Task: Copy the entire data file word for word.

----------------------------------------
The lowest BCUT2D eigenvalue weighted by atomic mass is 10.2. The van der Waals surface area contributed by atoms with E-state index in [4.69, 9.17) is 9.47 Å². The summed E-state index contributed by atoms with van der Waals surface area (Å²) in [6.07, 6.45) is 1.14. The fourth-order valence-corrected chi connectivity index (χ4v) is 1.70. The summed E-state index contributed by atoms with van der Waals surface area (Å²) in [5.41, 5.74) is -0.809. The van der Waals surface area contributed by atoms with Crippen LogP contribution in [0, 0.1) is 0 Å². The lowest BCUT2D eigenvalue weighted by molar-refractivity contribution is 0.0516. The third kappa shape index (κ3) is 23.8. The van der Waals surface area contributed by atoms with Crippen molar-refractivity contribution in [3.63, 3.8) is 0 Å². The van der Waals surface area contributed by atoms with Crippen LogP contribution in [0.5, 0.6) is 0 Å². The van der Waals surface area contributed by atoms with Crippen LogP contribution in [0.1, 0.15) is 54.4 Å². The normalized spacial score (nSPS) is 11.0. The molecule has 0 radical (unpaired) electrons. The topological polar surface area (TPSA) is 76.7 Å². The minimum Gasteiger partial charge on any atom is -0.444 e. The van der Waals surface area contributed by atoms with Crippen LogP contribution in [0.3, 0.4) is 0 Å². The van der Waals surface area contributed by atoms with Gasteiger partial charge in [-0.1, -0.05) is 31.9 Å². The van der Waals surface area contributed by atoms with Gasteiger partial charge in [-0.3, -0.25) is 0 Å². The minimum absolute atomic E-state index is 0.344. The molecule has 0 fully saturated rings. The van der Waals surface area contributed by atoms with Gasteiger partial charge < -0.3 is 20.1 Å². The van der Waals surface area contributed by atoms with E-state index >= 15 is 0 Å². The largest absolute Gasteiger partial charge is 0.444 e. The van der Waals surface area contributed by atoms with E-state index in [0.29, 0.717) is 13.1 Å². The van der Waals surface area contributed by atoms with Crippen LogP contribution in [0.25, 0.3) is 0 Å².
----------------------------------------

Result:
The lowest BCUT2D eigenvalue weighted by atomic mass is 10.2. The van der Waals surface area contributed by atoms with E-state index in [4.69, 9.17) is 9.47 Å². The summed E-state index contributed by atoms with van der Waals surface area (Å²) in [6.07, 6.45) is 1.14. The fourth-order valence-corrected chi connectivity index (χ4v) is 1.70. The summed E-state index contributed by atoms with van der Waals surface area (Å²) in [5.41, 5.74) is -0.809. The van der Waals surface area contributed by atoms with Crippen LogP contribution in [0, 0.1) is 0 Å². The lowest BCUT2D eigenvalue weighted by molar-refractivity contribution is 0.0516. The third kappa shape index (κ3) is 23.8. The van der Waals surface area contributed by atoms with Crippen molar-refractivity contribution in [3.63, 3.8) is 0 Å². The van der Waals surface area contributed by atoms with Crippen LogP contribution in [0.5, 0.6) is 0 Å². The van der Waals surface area contributed by atoms with Crippen LogP contribution in [0.1, 0.15) is 54.4 Å². The normalized spacial score (nSPS) is 11.0. The molecule has 0 radical (unpaired) electrons. The topological polar surface area (TPSA) is 76.7 Å². The minimum Gasteiger partial charge on any atom is -0.444 e. The van der Waals surface area contributed by atoms with Crippen LogP contribution in [0.3, 0.4) is 0 Å². The van der Waals surface area contributed by atoms with Gasteiger partial charge in [-0.1, -0.05) is 31.9 Å². The van der Waals surface area contributed by atoms with Gasteiger partial charge in [-0.3, -0.25) is 0 Å². The minimum absolute atomic E-state index is 0.344. The molecule has 0 fully saturated rings. The van der Waals surface area contributed by atoms with Gasteiger partial charge < -0.3 is 20.1 Å². The van der Waals surface area contributed by atoms with E-state index >= 15 is 0 Å². The largest absolute Gasteiger partial charge is 0.444 e. The van der Waals surface area contributed by atoms with E-state index in [0.29, 0.717) is 13.1 Å². The van der Waals surface area contributed by atoms with Crippen LogP contribution in [0.25, 0.3) is 0 Å².